The enemy, however, did not wait to receive the charge of the force I had sent forward, but, after firing a few random shots, took to fight and left the road clear. I then made the best of my way through to Green River, which I succeeded in crossing with considerable difficulty, owing to the steep and muddy banks, and reached Hammondsville with my command at midnight. I had ordered Colonel Breckinridge, as he passed the cross-road leading to Woodsonville, to send two companies of Colonel Duke's command, with similar instructions, in the direction of Munfordville. My object was to induce the enemy to believe that I intended to attack the fortifications at Green River, and, by so threatening him, to divert his attention from the combined attack which I intended to make the succeeding day on the stockades at Bacon Creek and Nolin.
The next morning (December 26) I sent Duke's and [R. M.] Gano's [Seventh Kentucky Cavalry] regiments and section of Palmer's battery, under command of Lieutenant-Colonel [John B.] Hutcheson [Second Kentucky Cavalry], to attack the stockade at Bacon Creek, while I moved on with the main body of the forces to Upton. A heavy rain had fallen during the night, and it was still raining hard, so that it was with the utmost difficulty that the artillery and trains made any progress whatever. It was, therefore, nearly 11 o'clock before I heard Colonel Hutcheson's cannon open. On arriving at Upton, I cut the telegraph wire, and my operator was soon in communication with Louisville, Cincinnati, and other points. No important messages were received, however, except one informing me of the arrival of a train loaded with ammunition, small-arms, and two pieces of rifled cannon, which I immediately took measures to intercept, but unfortunately missed.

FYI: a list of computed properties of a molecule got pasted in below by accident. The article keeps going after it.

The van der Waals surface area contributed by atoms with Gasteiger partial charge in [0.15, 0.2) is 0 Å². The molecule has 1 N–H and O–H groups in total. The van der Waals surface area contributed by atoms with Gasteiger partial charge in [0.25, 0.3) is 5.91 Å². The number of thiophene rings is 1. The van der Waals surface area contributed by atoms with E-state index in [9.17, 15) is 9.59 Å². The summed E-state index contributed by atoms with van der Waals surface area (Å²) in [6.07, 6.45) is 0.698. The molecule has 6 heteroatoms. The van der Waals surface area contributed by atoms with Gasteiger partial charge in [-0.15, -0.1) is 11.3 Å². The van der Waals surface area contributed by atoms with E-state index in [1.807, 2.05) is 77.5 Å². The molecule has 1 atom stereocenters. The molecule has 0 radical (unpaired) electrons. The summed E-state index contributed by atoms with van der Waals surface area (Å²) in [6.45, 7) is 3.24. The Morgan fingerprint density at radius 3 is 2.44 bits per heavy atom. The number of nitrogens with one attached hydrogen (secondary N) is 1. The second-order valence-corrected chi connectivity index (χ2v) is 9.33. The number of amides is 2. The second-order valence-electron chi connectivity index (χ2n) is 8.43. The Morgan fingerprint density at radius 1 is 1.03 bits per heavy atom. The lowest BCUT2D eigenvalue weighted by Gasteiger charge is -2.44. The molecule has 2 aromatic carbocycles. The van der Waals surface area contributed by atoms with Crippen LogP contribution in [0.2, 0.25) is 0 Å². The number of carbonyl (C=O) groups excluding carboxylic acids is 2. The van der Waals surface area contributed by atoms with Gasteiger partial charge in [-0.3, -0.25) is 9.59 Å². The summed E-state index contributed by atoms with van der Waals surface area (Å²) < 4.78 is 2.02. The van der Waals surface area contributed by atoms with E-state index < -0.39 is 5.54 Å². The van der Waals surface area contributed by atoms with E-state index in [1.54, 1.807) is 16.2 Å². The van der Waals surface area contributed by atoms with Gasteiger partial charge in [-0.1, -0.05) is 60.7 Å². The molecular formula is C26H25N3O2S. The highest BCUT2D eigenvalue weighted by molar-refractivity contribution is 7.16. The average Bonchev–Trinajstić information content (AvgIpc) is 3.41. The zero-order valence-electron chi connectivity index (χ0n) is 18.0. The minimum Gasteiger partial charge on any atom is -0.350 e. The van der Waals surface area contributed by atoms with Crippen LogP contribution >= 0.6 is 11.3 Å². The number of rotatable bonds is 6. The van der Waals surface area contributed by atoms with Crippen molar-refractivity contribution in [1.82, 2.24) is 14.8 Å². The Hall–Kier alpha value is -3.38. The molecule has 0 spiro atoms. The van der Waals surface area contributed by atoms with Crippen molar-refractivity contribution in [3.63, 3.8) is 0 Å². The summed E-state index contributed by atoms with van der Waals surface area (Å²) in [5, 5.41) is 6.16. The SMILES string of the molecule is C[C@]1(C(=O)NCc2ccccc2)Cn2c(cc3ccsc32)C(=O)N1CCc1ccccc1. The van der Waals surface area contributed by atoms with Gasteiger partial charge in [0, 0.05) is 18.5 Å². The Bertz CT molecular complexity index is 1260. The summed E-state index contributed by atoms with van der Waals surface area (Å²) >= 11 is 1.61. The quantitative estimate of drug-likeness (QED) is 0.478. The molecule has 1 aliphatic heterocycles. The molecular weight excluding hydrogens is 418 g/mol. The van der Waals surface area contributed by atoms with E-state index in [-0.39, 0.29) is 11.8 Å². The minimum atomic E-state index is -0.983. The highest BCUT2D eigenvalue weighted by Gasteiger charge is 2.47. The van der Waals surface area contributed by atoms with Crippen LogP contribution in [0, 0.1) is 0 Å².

It being now nearly 3 p.m, I sent forward to Nolin, under charge of Colonel Duke, the remainder of the forces, with the exception of Johnson's regiment and the other section of Palmer's battery. With these troops-as I was fearful, from the duration of the firing at Bacon Creek, that the stockade had been re-enforced from Munfordville-I moved down to Bacon Creek to assist Colonel Hutcheson. On my arrival there, I immediately sent in a flag of truce, and demanded an unconditional surrender of the place, which, after considerable hesitation on the part of the commanding officer, Captain James, was finally acceded to. Ninety-three prisoners, belonging to the Ninety-first Illinois Volunteers, were captured, including four commissioned officers. The stockade and trestle were immediately fired and destroyed, and I moved on with the command to Nolin. In this affair 3 of the enemy were slightly wounded by our shells, and some 3 or 4 men on our side were slightly wounded in attempting to fire the trestle before the stockade had surrendered. The force at the trestle near Nolin, amounting to 3 officers and 73 privates of the Ninety-first Illinois Volunteers, surrendered to Colonel Duke without opposition. The stockade and bridge at that point were also fired and destroyed. While waiting at Upton, I had caused large fires to be built all along the track for some 3 or 4 miles, in order to warp and destroy the rails, which was most effectually accomplished.
Early the following morning (December 27), having learned the previous evening that some seven or eight companies of United States troops were stationed at Elizabethtown, I moved with my command in that direction. On arriving within sight of the town, the following